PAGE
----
History faculty discuss Natchitoches Indian Agent John Sibley, Forgotten Flood of 1849 at conference


NATCHITOCHES – Faculty from the Northwestern State University’s history program presented papers at the 35th Annual Gulf South History & Humanities conference in Pensacola Beach, Florida, on Oct. 7.


Dr. James MacDonald, professor of history in the Department of Criminal Justice, History, and Social Sciences, gave a paper incorporating his ongoing research on John Sibley, Indian Agent for Natchitoches.  His presentation, “From Motives Both of Prudence and Humanity: John Sibley, Diplomacy, and the Natchitoches Indian Factory” explores the role Sibley and the United States government played in attempting to win the allegiance of Native Americans along the Red River after 1800, especially in the Louisiana Purchase.


“Sibley is an important historical figure,” MacDonald said.  “He encouraged the Jefferson administration to open an Indian Factory on the Red River in the hope that honest trade with local Indians would influence nations like the Caddo to shift all of their trade to the United States.  In the process, diplomatic efforts would weaken the influence of Spain west of Natchitoches in east Texas.”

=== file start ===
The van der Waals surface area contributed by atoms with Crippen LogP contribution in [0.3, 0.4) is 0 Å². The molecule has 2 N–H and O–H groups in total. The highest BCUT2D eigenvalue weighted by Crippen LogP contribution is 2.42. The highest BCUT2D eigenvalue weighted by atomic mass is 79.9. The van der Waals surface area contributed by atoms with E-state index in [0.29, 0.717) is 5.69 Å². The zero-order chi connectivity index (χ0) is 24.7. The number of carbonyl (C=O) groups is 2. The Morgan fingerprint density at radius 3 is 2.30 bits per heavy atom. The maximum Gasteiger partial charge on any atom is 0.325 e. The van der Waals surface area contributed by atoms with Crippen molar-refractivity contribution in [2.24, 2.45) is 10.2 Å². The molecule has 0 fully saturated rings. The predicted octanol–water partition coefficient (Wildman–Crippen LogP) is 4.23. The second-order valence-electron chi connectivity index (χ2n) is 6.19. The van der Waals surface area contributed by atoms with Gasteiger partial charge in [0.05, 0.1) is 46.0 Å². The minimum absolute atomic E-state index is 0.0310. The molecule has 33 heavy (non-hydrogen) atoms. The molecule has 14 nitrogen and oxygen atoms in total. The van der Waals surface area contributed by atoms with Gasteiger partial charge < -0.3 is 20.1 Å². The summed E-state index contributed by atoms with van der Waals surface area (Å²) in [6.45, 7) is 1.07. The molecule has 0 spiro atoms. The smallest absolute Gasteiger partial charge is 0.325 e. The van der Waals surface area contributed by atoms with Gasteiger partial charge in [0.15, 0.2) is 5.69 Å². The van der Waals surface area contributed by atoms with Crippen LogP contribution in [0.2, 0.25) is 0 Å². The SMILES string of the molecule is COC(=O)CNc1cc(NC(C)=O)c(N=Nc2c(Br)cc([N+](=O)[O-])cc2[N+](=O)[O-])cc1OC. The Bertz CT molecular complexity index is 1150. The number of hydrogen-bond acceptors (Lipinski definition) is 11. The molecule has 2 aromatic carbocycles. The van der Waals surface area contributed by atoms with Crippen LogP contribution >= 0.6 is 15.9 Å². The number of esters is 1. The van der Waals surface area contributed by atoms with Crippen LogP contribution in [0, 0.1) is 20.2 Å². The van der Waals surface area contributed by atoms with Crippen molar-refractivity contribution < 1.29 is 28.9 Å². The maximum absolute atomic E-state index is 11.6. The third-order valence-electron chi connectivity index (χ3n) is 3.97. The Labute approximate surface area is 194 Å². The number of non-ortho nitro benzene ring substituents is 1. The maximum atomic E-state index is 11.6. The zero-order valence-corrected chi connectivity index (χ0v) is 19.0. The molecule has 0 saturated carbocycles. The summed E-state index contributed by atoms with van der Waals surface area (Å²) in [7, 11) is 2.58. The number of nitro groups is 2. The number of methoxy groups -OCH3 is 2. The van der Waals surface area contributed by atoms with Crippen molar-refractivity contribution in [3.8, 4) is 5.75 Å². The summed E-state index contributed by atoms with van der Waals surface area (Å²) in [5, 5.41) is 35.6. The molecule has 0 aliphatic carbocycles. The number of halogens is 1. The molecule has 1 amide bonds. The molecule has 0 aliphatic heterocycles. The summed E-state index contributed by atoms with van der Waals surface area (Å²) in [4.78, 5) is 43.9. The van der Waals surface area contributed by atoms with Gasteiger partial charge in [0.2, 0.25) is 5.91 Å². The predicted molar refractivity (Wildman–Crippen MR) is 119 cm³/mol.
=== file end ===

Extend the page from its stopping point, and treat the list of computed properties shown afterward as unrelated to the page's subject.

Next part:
Dr. Christopher Gilson, an assistant professor of history, is researching floods on the Red River before the Civil War.  His paper, “Louisiana’s Forgotten Flood: The Red River Flood of 1849,” describes one of the worst floods in the river’s history.  The August 1849 flood caused widespread damage to northeastern Texas, southwestern Arkansas, and Louisiana, where it left parts of Alexandria underwater for weeks.


“Flooding in 2015 and 2016 reminds us that the Red River Valley can be vulnerable to extreme weather,” Dr. Gilson explained. “Hopefully, by studying the causes and consequences of Louisiana’s ‘Forgotten Flood,’ we can better prepare for future challenges.”


Both faculty members plan to continue their research and present papers at the spring meeting of the Louisiana Historical Association in April of 2018.


For information on degree programs in NSU’s Department of Criminal Justice, History and Social Sciences, visit cjhss.nsula.edu.

Christopher Gilson James MacDonald